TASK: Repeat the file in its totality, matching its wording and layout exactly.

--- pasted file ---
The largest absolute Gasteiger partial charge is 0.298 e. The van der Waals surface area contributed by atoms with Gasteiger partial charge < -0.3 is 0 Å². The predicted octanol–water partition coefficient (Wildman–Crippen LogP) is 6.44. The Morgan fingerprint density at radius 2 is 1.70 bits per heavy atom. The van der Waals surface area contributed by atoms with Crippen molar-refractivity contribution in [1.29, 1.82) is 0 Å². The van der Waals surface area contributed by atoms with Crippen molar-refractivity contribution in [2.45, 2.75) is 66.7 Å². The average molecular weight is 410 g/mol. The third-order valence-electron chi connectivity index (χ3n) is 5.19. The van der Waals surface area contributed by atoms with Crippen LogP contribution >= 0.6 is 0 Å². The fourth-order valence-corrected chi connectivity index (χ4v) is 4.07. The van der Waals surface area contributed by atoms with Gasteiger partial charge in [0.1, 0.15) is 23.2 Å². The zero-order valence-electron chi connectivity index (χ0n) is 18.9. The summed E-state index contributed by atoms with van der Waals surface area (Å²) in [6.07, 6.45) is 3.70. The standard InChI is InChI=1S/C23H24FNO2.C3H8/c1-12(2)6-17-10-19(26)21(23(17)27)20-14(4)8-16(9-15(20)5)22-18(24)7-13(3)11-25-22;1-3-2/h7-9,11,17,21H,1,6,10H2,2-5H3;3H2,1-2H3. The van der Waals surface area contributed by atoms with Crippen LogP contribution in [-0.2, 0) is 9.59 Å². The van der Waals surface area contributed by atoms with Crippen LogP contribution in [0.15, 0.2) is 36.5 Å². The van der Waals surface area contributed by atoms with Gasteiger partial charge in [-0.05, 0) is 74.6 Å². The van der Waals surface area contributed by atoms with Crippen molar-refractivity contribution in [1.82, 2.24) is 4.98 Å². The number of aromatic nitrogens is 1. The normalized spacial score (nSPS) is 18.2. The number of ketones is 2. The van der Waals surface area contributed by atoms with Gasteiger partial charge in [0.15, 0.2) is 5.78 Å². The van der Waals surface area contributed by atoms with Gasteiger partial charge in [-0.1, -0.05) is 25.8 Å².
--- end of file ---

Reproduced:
The largest absolute Gasteiger partial charge is 0.298 e. The van der Waals surface area contributed by atoms with Gasteiger partial charge < -0.3 is 0 Å². The predicted octanol–water partition coefficient (Wildman–Crippen LogP) is 6.44. The Morgan fingerprint density at radius 2 is 1.70 bits per heavy atom. The van der Waals surface area contributed by atoms with Crippen molar-refractivity contribution in [1.29, 1.82) is 0 Å². The van der Waals surface area contributed by atoms with Crippen molar-refractivity contribution in [2.45, 2.75) is 66.7 Å². The average molecular weight is 410 g/mol. The third-order valence-electron chi connectivity index (χ3n) is 5.19. The van der Waals surface area contributed by atoms with Crippen LogP contribution >= 0.6 is 0 Å². The fourth-order valence-corrected chi connectivity index (χ4v) is 4.07. The van der Waals surface area contributed by atoms with Gasteiger partial charge in [0.1, 0.15) is 23.2 Å². The zero-order valence-electron chi connectivity index (χ0n) is 18.9. The summed E-state index contributed by atoms with van der Waals surface area (Å²) in [6.07, 6.45) is 3.70. The standard InChI is InChI=1S/C23H24FNO2.C3H8/c1-12(2)6-17-10-19(26)21(23(17)27)20-14(4)8-16(9-15(20)5)22-18(24)7-13(3)11-25-22;1-3-2/h7-9,11,17,21H,1,6,10H2,2-5H3;3H2,1-2H3. The van der Waals surface area contributed by atoms with Crippen LogP contribution in [-0.2, 0) is 9.59 Å². The van der Waals surface area contributed by atoms with Crippen LogP contribution in [0.15, 0.2) is 36.5 Å². The van der Waals surface area contributed by atoms with Gasteiger partial charge in [-0.05, 0) is 74.6 Å². The van der Waals surface area contributed by atoms with Crippen molar-refractivity contribution in [1.82, 2.24) is 4.98 Å². The number of aromatic nitrogens is 1. The normalized spacial score (nSPS) is 18.2. The number of ketones is 2. The van der Waals surface area contributed by atoms with Gasteiger partial charge in [0.15, 0.2) is 5.78 Å². The van der Waals surface area contributed by atoms with Gasteiger partial charge in [-0.1, -0.05) is 25.8 Å².